The Nationalist Party will honour its commitment to donors who invested in the party’s ċedoli scheme, despite having debts running up to €32 million, party leader Bernard Grech said on Saturday.

He said the scheme will expire in a few years but gave assurance that they will be honoured fully, including the interest payments. He was speaking in an interview on Andrew Azzopardi’s programme on 103 Malta’s Heart.

The party had launched its ċedoli (loans) scheme in 2016, when Simon Busuttil was party leader. Under the scheme, the party entered into a private agreement with individuals who lend it €10,000 for 10 years against an interest payment of four per cent.

Busuttil had said the party had raised almost €3 million through the scheme in just a few months. Since then, the party never said how much money it had raised through the scheme.

The scheme affords anonymity to lenders and has been criticised for going against the spirit of the political party financing law, that makes it incumbent on parties to publish the names of individuals who donate €7,000 or more.

Ray Bezzina's move to db Group

Grech was asked about his former right-hand man Ray Bezzina's decision to move to the db Group.

The PN leader seemed indifferent to the move, saying Bezzina had "made his choice".  

“The party was vociferous about its (db Group) project and will continue. Political consistency will remain my trademark. I will accept donations from anyone, except the corrupt or criminals, but donations will not stop me from taking positions in favour or against,” he said.  

'Labour also in debt' - Grech

Discussing the party’s dire financial situation, Grech said the Labour Party too had debts “running into millions” adding that it had more debts than the PN in certain areas. He said Labour was not as honest about its debts as the PN was.

“I revealed the party’s debt because that is my way of being honest and authentic with the party’s supporters so that they too can take ownership of the solution,” he said.

Previous PN administrations had sought to reduce costs and slash headcounts within party operations, he said. Some PN clubs were commercialised, with parts turned into restaurants - something Grech said was an option that other could be adopted for other clubs. 

“I am confident that if everyone continues to pull the same rope, we can continue addressing the situation. There are different options that are being explored.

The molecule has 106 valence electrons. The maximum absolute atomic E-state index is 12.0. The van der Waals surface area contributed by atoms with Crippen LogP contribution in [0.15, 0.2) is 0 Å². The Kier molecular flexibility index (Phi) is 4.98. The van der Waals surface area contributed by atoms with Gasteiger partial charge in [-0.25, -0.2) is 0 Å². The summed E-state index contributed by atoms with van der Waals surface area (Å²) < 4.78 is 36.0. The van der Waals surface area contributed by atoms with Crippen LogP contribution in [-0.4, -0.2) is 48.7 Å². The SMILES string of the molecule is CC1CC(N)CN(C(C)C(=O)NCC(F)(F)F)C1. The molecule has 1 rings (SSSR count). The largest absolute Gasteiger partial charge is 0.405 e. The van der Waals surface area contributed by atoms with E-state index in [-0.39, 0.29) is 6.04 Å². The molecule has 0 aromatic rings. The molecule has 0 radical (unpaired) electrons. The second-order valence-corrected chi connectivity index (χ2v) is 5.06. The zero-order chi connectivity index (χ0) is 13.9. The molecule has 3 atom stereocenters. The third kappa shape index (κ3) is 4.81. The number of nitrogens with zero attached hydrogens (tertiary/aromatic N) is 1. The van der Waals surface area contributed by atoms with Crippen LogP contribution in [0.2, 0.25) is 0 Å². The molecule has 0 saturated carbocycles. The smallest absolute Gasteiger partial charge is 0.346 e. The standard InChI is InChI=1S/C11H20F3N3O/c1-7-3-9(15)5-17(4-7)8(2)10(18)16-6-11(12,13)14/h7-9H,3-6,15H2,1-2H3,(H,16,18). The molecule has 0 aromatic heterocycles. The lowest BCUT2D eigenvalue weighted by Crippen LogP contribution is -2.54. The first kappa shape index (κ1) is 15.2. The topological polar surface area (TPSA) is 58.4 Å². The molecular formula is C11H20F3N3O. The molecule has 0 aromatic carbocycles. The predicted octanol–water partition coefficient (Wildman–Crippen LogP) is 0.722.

"Someone made a calculation that if all those who voted for PN paid an amount of money, all the debt would be paid off. But it’s not that straightforward. Last July, we had launched a scheme whereby people could set up a standing order for a monthly donation. I intend to push this in the coming months,” he said.

Internal divisions within the PN 

Grech said that although the electoral result was disappointing, it will lead to more changes and renewal of the party structures. “Before fixing the financial situation, we cannot improve the party’s operations. Once this is addressed, I will have more leeway to take certain decisions,” he said.

He spoke about the “operational deficit” afflicting the Opposition, noting that the ruling Labour Party could rely on government officials to help it out. 

Meanwhile, the other side of parliament had MPs who had full-time jobs to do apart from their parliamentary work. This is “unacceptable”, he said. 

As Opposition leader, he only had his salary and driver paid by the state. He did not have a secretary or backup staff to help him with his work, he said. “It has always been like that, but it must change.”

Turning to internal turmoil, Grech insisted on the need for more self-discipline within party ranks, saying people had to understand that they formed part of a party and had to pull the same rope.

He said it was unacceptable that people were damaging the party internally, even by showing that people were not in unison.  

Asked about former MP Jason Azzopardi, Grech said he still had a lot to offer despite not being elected to parliament as there were different ways he could help. He, however, "categorically denied" that he had been deliberately sidelined, as the former MP has claimed. 

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